Benjamin Graham taught that Intelligent Investors must do a thorough fundamental analysis of investment opportunities to determine their intrinsic value and inherent risk. Â This isÂ best done by utilizing a systematic approach to analysis that will provide investors with a sense of how a specific company compares to another companyÂ or by reviewingÂ 5 Low PEmg Companies for the Defensive Investor.Â By using theÂ ModernGraham methodÂ one can review a company’s historical accomplishments and determine an intrinsic value that can be compared across industries. Â What follows is a specific look at how Whole Foods Market (WFM) fares in theÂ ModernGraham valuation model.
Company ProfileÂ (obtained fromÂ Google Finance):Â Whole Foods Market, Inc. (Whole Foods Market), is a retailer of natural and organic foods. The Company operates in one segment: natural and organic foods supermarkets. As of September 29, 2013, it operated 362 stores in the United States, Canada, and the United Kingdom. The Companyâ€™s stores average 38,000 square feet in size and are supported by its Austin headquarters, regional offices, distribution centers, bakehouse facilities, commissary kitchens, seafood-processing facilities, meat and produce procurement centers, and a specialty coffee and tea procurement and roasting operation. In February 2014, Whole Foods Market Inc acquired leases from Safeway Inc for seven locations formerly operated as Dominick’s stores.
Defensive Investor – must pass at least 6 of the following 7 tests: Score = 3/7
- Adequate Size of Enterprise – market capitalization of at least $2 billion – PASS
- Sufficiently Strong Financial Condition – current ratio greater than 2 – FAIL
- Earnings Stability – positive earnings per share for at least 10 straight years – PASS
- Dividend Record – has paid a dividend for at least 10 straight years – FAIL
- Earnings Growth – earnings per share has increased by at least 1/3 over the last 10 years using 3 year averages at beginning and end of period – PASS
- Moderate PEmg ratio – PEmg is less than 20 – FAIL
- Moderate Price to Assets – PB ratio is less than 2.5 or PB x PEmg is less than 50 – FAIL
Enterprising Investor – must pass at least 4 of the following 5 tests or be suitable for a defensive investor: Score = 5/5
- Sufficiently Strong Financial Condition, Part 1 – current ratio greater than 1.5 – PASS
- Sufficiently Strong Financial Condition, Part 2 – Debt to Net Current Assets ratio less than 1.1 – PASS
- Earnings Stability – positive earnings per share for at least 5 years – PASS
- Dividend Record – currently pays a dividend – PASS
- Earnings growth – EPSmg greater than 5 years ago – PASS
|MG Opinion||Fairly Valued|
|Value Based on 3% Growth||$19.58|
|Value Based on 0% Growth||$11.48|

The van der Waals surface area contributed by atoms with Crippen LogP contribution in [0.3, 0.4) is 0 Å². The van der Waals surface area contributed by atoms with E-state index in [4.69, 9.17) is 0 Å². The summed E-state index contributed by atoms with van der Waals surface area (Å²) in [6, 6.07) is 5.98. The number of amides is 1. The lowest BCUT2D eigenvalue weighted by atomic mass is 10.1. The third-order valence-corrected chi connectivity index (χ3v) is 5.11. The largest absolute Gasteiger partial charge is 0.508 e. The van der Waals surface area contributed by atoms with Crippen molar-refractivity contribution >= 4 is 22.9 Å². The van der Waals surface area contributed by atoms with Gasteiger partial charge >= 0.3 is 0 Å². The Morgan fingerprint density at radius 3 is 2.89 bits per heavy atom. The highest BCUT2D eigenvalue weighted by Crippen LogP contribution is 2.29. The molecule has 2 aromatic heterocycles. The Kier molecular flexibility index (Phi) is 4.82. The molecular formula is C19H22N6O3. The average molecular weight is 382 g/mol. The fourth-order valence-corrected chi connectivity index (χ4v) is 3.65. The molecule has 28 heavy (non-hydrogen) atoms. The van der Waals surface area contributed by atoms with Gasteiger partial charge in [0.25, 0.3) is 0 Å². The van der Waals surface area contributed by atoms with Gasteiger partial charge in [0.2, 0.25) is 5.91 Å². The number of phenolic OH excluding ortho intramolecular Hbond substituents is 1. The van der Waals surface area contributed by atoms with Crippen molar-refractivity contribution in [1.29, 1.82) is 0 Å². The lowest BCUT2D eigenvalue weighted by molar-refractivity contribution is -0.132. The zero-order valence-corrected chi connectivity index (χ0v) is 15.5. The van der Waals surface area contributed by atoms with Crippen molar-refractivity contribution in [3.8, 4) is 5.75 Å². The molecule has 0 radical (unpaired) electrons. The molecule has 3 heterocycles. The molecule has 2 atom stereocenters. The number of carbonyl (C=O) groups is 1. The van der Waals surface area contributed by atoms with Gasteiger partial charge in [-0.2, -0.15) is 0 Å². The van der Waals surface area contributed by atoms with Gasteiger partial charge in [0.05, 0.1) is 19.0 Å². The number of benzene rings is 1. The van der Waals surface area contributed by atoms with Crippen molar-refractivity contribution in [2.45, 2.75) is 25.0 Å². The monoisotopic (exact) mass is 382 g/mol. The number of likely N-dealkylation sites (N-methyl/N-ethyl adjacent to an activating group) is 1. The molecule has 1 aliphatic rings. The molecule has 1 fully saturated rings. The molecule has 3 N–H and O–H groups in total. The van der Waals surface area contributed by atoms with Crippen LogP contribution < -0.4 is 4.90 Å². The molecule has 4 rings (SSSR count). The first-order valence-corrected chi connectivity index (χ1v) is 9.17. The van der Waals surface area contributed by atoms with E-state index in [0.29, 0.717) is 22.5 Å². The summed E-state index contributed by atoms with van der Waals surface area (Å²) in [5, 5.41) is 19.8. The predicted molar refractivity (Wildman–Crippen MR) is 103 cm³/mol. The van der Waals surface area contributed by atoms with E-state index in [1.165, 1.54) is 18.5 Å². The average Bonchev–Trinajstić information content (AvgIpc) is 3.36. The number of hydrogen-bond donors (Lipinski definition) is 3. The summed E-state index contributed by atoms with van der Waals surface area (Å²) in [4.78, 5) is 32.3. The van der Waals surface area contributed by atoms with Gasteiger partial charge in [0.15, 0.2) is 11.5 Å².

|Market Implied Growth Rate||14.51%|
|Net Current Asset Value (NCAV)||$0.85|
Balance Sheet – 1/14/2014
Earnings Per Share
Earnings Per Share – ModernGraham
Whole Foods Market is suitable for Enterprising Investors but not Defensive Investors. Â For Defensive Investors, the company’s current ratio is too low, it does not have a strong enough dividend history, and its PEmg and PB ratios are too high. Â The company passes all of the requirements of the Enterprising Investor. Â As a result,Â Enterprising Investors following the ModernGraham approach based on Benjamin Graham’s methods should feel comfortable proceeding with further research into the company while also comparing it to other opportunities through a review ofÂ 5 Undervalued Companies for the Enterprising InvestorÂ and other screens found inÂ MG Stocks & Screens. Â From a valuation perspective, the company appears to be fairly valued after growing its EPSmg (normalized earnings) from $0.56 in 2010 to an estimated $1.35 for 2014. Â This demonstrated level of growth supports the market’s implied estimate of 14.51% earnings growth and leads the ModernGraham valuation model to return an estimate of intrinsic value that falls within a margin of safety relative to the price.
The next part of the analysis is up to individual investors, and requires discussion of the company’s prospects. Â What do you think? Â What value would you put on Whole Foods Market (WFM)? Â Where do you see the company going in the future? Â Is there a company you like better? Â Leave aÂ comment on ourÂ Facebook pageÂ or mentionÂ @ModernGrahamÂ on Twitter to discuss.
If you like our valuations, why not check outÂ ModernGraham Stocks & Screens? Â It’s a great way to review the valuations while screening for things like low PE ratio, undervalued companies, etc.!
Disclaimer: Â The author did not hold a position in Whole Foods Market (WFM) or any other company mentioned in the article at the time of publication and had no intention of changing that position within the next 72 hours.
Logo taken from wikipedia; this article is not affiliated with the company in any manner.